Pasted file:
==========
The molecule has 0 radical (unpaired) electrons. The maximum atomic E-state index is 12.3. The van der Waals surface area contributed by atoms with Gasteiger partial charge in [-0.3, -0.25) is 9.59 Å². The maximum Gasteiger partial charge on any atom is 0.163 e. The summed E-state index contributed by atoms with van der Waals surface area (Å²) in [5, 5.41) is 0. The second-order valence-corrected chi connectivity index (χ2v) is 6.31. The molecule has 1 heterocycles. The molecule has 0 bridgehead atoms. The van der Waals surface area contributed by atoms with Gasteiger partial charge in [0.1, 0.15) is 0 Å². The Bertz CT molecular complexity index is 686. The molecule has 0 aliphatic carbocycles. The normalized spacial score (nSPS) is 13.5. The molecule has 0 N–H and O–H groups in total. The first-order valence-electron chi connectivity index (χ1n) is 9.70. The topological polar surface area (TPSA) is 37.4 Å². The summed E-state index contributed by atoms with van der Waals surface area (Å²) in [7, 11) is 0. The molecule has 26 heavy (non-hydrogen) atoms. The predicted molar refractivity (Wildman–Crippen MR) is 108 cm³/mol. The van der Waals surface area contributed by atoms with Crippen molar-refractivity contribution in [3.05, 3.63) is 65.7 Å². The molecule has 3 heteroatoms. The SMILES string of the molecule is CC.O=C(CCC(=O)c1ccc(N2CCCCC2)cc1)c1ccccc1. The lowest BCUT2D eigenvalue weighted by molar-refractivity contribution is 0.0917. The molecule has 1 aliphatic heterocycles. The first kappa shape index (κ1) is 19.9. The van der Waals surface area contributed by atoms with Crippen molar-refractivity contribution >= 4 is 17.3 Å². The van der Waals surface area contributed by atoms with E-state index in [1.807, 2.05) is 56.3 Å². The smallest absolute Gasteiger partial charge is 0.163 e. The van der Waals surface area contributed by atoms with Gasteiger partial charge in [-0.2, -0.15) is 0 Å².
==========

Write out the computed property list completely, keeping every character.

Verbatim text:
The molecule has 0 radical (unpaired) electrons. The maximum atomic E-state index is 12.3. The van der Waals surface area contributed by atoms with Gasteiger partial charge in [-0.3, -0.25) is 9.59 Å². The maximum Gasteiger partial charge on any atom is 0.163 e. The summed E-state index contributed by atoms with van der Waals surface area (Å²) in [5, 5.41) is 0. The second-order valence-corrected chi connectivity index (χ2v) is 6.31. The molecule has 1 heterocycles. The molecule has 0 bridgehead atoms. The van der Waals surface area contributed by atoms with Gasteiger partial charge in [0.1, 0.15) is 0 Å². The Bertz CT molecular complexity index is 686. The molecule has 0 aliphatic carbocycles. The normalized spacial score (nSPS) is 13.5. The molecule has 0 N–H and O–H groups in total. The first-order valence-electron chi connectivity index (χ1n) is 9.70. The topological polar surface area (TPSA) is 37.4 Å². The summed E-state index contributed by atoms with van der Waals surface area (Å²) in [7, 11) is 0. The molecule has 26 heavy (non-hydrogen) atoms. The predicted molar refractivity (Wildman–Crippen MR) is 108 cm³/mol. The van der Waals surface area contributed by atoms with Crippen molar-refractivity contribution in [3.05, 3.63) is 65.7 Å². The molecule has 3 heteroatoms. The SMILES string of the molecule is CC.O=C(CCC(=O)c1ccc(N2CCCCC2)cc1)c1ccccc1. The lowest BCUT2D eigenvalue weighted by molar-refractivity contribution is 0.0917. The molecule has 1 aliphatic heterocycles. The first kappa shape index (κ1) is 19.9. The van der Waals surface area contributed by atoms with Crippen molar-refractivity contribution >= 4 is 17.3 Å². The van der Waals surface area contributed by atoms with E-state index in [1.807, 2.05) is 56.3 Å². The smallest absolute Gasteiger partial charge is 0.163 e. The van der Waals surface area contributed by atoms with Gasteiger partial charge in [-0.2, -0.15) is 0 Å².